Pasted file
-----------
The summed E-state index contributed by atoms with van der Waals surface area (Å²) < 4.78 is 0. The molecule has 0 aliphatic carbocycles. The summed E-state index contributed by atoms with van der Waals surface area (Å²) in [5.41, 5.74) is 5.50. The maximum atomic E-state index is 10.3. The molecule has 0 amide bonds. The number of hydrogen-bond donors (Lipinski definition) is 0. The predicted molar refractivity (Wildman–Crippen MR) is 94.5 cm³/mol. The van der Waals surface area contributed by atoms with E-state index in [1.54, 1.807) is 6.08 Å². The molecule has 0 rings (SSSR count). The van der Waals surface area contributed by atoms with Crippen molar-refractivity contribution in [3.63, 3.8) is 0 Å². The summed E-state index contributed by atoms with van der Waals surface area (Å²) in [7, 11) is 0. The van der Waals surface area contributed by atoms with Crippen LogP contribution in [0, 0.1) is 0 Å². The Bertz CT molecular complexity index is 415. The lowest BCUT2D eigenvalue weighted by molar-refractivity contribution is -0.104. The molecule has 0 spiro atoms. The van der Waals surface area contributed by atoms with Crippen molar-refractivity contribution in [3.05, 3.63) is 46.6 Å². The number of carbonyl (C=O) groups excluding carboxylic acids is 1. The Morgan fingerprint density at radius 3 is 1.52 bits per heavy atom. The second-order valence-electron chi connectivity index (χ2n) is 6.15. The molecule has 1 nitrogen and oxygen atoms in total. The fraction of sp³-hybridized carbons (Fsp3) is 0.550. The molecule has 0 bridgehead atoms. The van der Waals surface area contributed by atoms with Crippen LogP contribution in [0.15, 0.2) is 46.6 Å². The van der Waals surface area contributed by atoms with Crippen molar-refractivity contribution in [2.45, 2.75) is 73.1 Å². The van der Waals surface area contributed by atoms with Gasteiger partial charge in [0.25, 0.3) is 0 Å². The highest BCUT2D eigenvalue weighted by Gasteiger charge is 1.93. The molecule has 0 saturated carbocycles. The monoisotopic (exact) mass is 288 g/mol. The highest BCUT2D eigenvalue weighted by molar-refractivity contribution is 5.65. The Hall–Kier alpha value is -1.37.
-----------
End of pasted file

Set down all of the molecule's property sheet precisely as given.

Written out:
The summed E-state index contributed by atoms with van der Waals surface area (Å²) < 4.78 is 0. The molecule has 0 aliphatic carbocycles. The summed E-state index contributed by atoms with van der Waals surface area (Å²) in [5.41, 5.74) is 5.50. The maximum atomic E-state index is 10.3. The molecule has 0 amide bonds. The number of hydrogen-bond donors (Lipinski definition) is 0. The predicted molar refractivity (Wildman–Crippen MR) is 94.5 cm³/mol. The van der Waals surface area contributed by atoms with E-state index in [1.54, 1.807) is 6.08 Å². The molecule has 0 rings (SSSR count). The van der Waals surface area contributed by atoms with Crippen molar-refractivity contribution in [3.63, 3.8) is 0 Å². The summed E-state index contributed by atoms with van der Waals surface area (Å²) in [7, 11) is 0. The van der Waals surface area contributed by atoms with Crippen LogP contribution in [0, 0.1) is 0 Å². The Bertz CT molecular complexity index is 415. The lowest BCUT2D eigenvalue weighted by molar-refractivity contribution is -0.104. The molecule has 0 spiro atoms. The van der Waals surface area contributed by atoms with Crippen molar-refractivity contribution in [3.05, 3.63) is 46.6 Å². The number of carbonyl (C=O) groups excluding carboxylic acids is 1. The Morgan fingerprint density at radius 3 is 1.52 bits per heavy atom. The second-order valence-electron chi connectivity index (χ2n) is 6.15. The molecule has 1 nitrogen and oxygen atoms in total. The fraction of sp³-hybridized carbons (Fsp3) is 0.550. The molecule has 0 bridgehead atoms. The van der Waals surface area contributed by atoms with Crippen LogP contribution in [0.15, 0.2) is 46.6 Å². The van der Waals surface area contributed by atoms with Crippen molar-refractivity contribution in [2.45, 2.75) is 73.1 Å². The van der Waals surface area contributed by atoms with Gasteiger partial charge in [0.25, 0.3) is 0 Å². The highest BCUT2D eigenvalue weighted by Gasteiger charge is 1.93. The molecule has 0 saturated carbocycles. The monoisotopic (exact) mass is 288 g/mol. The highest BCUT2D eigenvalue weighted by molar-refractivity contribution is 5.65. The Hall–Kier alpha value is -1.37.